May 23, 2008 - SPECIAL MEMORIAL WEEKEND EDITION
INDIANA JONES AND THE SACRED CODE

Posted by Jim Lichtman | Comments

THE MOST SACRED RELIC ON THE FACE OF THE EARTH... FILLED WITH INCREDIBLE POWER... AND INDIANA JONES MUST GET HIS HANDS ON IT BEFORE THE EVIL (NAZIS/CULTISTS/NAZIS/RUSSIANS) DO... THE FUTURE OF THE WORLD DEPENDS ON IT!

World-traveling (and world-weary) archeologist Indiana Jones has studied ancient cultures, read sacred texts, raced Nazis for possession of religious artifacts, not to mention whip lessons, and avoiding the wrath of God.  

We know he’s action-packed, but is he ethical? 

With the release of a fourth Indiana Jones film, I thought it would be interesting to take a look at the character under an ethical microscope. 

  • Does Indiana Jones teach us anything about ethics?
  • Does he always act in an ethical manner?
  • Is it important that our heroes be ethical?

We know from “Indiana Jones and The Last Crusade,” that young Indy was a Boy Scout.  The Scout Law goes a long way toward understanding Indiana’s own code:  “A Scout is Trustworthy.  Honesty is part of his code of conduct.  People can depend on him... He does things willingly for others without pay or reward.... respects those with ideas and customs other than his own... can face danger...”  And, “...has the courage to stand for what he thinks is right even if others laugh at or threaten him.” 

In “Temple of Doom,” he is asked by a poor Indian village to retrieve a sacred stone taken by a group of cultists.  He not only risks his life and returns the stone but returns the children of the village who were enslaved. 

As a Boy Scout in “Last Crusade,” young Indy tries to save the ancient Cross of Coronado from a group of privateers.  “This belongs in a museum,” he says as he is forced to handover the relic.  Later, an older and persistent Indiana Jones retrieves the Cross and donates it to a museum.    

However, from a strict academic background, Indiana Jones leaves a lot to be desired.  

According to Associated Press writer David Germain, although Indy “...managed to retrieve the trinket he was after in the opening moments of ‘Raiders of the Lost Ark,’ he wrecked everything else in the ancient temple where the little gold idol had rested for millennia.”

“There are codes of ethics in archaeology,” says Mark Rose, online editor for the Archaeological Institute of America, “and I don't think he would be a member. Not in good standing, anyway.”

Academic ethics notwithstanding, “We go to the theater to have our values reinforced,” says Jamie O’Boyle, senior analyst with the Center for Cultural Studies & Analysis.  The Center is a Philadelphia-based think tank that consults to corporations and institutions on how people find and perceive value.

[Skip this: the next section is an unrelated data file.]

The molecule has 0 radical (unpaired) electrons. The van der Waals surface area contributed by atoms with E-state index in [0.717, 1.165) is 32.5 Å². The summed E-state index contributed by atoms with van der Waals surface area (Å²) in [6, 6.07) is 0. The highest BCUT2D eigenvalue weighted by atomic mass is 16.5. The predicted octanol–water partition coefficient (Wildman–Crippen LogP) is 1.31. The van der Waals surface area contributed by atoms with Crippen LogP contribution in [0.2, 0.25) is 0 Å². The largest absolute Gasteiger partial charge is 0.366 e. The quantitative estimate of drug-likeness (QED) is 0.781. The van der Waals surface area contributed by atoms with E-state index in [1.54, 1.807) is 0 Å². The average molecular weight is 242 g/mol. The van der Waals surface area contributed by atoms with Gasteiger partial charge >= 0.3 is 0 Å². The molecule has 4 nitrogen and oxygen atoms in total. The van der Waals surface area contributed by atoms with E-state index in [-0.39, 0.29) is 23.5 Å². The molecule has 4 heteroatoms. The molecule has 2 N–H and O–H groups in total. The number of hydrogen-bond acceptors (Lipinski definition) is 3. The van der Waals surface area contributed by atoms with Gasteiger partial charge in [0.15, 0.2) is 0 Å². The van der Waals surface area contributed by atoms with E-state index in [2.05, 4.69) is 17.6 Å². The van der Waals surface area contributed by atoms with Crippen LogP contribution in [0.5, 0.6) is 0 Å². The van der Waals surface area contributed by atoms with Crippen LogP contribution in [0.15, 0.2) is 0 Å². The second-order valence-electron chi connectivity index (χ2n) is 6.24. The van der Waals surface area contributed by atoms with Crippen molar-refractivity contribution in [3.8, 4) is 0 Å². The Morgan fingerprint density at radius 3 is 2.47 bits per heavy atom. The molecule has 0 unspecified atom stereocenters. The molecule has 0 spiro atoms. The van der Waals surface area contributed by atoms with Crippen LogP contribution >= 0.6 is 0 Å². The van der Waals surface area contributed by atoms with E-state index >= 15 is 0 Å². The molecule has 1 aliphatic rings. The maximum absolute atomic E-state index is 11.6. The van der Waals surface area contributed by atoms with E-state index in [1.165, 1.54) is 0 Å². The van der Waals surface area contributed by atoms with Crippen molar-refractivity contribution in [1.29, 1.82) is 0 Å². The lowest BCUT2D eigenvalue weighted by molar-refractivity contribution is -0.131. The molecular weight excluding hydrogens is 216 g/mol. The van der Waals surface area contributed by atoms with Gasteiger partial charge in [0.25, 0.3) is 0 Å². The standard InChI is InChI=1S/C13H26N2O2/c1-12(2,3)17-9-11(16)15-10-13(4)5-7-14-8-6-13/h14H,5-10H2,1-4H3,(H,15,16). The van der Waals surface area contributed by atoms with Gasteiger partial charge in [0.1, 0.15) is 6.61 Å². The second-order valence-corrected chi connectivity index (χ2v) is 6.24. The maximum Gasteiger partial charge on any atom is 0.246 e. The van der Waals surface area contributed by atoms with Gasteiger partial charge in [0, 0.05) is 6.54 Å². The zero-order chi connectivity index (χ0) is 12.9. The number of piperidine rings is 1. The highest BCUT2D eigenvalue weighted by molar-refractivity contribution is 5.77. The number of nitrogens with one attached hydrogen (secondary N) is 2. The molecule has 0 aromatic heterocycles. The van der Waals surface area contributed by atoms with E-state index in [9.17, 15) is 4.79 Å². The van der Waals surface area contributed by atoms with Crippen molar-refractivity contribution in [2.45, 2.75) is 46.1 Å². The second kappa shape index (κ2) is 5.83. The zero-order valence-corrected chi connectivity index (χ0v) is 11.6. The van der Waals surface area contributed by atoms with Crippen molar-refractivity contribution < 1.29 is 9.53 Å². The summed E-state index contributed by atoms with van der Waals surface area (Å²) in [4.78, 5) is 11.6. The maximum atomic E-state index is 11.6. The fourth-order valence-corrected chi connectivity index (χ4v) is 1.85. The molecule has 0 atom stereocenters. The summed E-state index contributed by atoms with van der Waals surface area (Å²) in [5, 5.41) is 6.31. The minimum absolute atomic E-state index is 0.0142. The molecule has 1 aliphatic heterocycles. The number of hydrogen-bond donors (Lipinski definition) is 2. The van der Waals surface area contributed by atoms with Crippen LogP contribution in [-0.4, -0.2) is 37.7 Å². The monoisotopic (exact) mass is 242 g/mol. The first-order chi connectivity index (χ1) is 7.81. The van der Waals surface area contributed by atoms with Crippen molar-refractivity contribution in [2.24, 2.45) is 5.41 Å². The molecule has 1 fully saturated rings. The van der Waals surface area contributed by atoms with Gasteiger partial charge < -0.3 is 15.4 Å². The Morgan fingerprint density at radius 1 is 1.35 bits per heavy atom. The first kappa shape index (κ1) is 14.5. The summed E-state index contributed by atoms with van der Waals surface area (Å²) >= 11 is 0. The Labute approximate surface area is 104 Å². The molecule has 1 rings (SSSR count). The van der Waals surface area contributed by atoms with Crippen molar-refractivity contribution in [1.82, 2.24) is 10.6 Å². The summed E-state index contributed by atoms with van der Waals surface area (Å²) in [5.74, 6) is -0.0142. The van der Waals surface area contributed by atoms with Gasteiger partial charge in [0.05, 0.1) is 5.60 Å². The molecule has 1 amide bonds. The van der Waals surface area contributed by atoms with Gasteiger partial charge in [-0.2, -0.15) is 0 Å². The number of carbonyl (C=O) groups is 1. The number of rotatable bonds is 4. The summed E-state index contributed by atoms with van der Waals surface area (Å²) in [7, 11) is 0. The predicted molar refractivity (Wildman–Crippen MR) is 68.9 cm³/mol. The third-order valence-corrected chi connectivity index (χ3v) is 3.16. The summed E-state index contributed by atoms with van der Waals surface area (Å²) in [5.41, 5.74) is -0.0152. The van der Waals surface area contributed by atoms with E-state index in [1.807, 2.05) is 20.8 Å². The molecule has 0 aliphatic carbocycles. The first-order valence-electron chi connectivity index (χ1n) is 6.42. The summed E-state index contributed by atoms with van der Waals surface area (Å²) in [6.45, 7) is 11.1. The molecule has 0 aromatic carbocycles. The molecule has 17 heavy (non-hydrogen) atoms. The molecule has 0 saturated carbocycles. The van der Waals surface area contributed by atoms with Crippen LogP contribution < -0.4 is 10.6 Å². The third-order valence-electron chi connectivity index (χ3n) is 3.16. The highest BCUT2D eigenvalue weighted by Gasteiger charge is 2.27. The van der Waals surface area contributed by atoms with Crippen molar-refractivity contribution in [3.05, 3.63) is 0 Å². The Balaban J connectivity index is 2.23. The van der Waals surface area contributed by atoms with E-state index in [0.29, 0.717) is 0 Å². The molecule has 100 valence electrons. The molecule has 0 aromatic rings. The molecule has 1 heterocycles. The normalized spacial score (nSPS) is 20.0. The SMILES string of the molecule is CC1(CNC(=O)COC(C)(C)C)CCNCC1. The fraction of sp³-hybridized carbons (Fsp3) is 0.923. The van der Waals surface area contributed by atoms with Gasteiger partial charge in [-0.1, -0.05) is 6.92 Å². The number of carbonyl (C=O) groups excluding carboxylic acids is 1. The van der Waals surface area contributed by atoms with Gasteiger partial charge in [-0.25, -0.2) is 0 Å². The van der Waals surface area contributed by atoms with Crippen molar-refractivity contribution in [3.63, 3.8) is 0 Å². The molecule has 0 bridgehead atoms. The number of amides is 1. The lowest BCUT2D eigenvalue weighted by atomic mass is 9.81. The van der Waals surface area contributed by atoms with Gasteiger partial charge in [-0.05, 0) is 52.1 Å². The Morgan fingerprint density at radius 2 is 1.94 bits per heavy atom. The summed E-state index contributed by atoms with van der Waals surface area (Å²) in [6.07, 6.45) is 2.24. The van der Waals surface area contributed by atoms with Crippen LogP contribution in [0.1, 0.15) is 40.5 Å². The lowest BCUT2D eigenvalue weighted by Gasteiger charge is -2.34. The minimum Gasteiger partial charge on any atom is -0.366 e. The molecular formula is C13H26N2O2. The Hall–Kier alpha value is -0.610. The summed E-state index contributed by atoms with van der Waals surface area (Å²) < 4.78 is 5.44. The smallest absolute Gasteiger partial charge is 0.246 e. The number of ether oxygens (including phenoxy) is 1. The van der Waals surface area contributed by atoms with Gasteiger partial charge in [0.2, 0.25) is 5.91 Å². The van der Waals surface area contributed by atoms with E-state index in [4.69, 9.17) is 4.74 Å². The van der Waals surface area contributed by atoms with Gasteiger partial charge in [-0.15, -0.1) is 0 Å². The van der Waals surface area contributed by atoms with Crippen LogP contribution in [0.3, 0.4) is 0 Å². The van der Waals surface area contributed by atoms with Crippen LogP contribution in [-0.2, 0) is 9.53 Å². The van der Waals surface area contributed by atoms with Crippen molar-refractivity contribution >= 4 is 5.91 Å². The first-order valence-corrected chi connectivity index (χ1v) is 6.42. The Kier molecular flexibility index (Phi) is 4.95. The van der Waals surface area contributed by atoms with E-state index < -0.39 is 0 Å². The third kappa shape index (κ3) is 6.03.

Dr. Henry “Indiana” Jones, Jr., professor of archeology at a small college in upstate New York fits the classic template of the American Hero, much like western heroes such as the Lone Ranger, Hopalong Cassidy and Roy Rogers. 

From his 1999 paper entitled, “Defining the American Hero,” O’Boyle lists ten attributes.  American Heroes...

  • are ordinary people caught up in extraordinary situations
  • answer to a personal code of honor
  • are soft-spoken and self-effacing
  • seek to avoid confrontation
  • have self-doubts
  • act only when provoked far beyond all reason
  • do not act for personal gain or glory
  • act only for the good of the community
  • forgive their enemies if they show repentance
  • want nothing more than to return to normal life

With the recent ethics scandals about individuals acting for personal glory and/or profit, some would argue that we are living in a time without heroes.  In fact, O’Boyle points out that Americans “...don’t bemoan the loss of something we don’t believe exists...  Organizations such as the Carnegie Hero Fund exist to seek out and reward individual heroism... Newspapers across the country regularly run... ‘Local Hero’ columns.”

“An American hero lives by a personal code of honor,” O’Boyle tells us.  But this “...personal code has to be shared by the audience in order to be recognized as valid.  It is the audience’s code,” O’Boyle points out.  “The hero is a stand-in for the audience in a world that has strayed from the code.”

What the fictional Indiana Jones lacks in scientific, ethical protocol he makes up for in the larger principles of duty, honor, loyalty, courage as well as compassion for others in need.  Ultimately, that is what he teaches us.  It’s a lesson his father, Jones, Sr. instilled in him.

“The quest for the Grail is not archeology,” Senior tells his son.  “It’s a race against evil.”

Whenever the suggestion of his own glory or compensation is brought into the picture, Indy clearly sets the record straight without any pretense. 

Dr. Schneider:  “We both wanted the Grail. I would have done anything to get it.  You would have done the same.”

Indiana Jones:  I’m sorry you think so.

“In other words,” O’Boyle says, “acting ethically is an integral part of being a hero.  Without it, you are simply an action figure.”

In the end, all Jones wants is to return to the classroom (normal life) and spend the rest of his time teaching and exploring history.  “The message was plain,” O’Boyle tells us.  “Live up to your internal code and it will guide you through the tough spots to take you home.”

Perhaps what Indiana Jones does – what all heroes do – is remind us to strive to become a little more heroic in our own lives.

 

 

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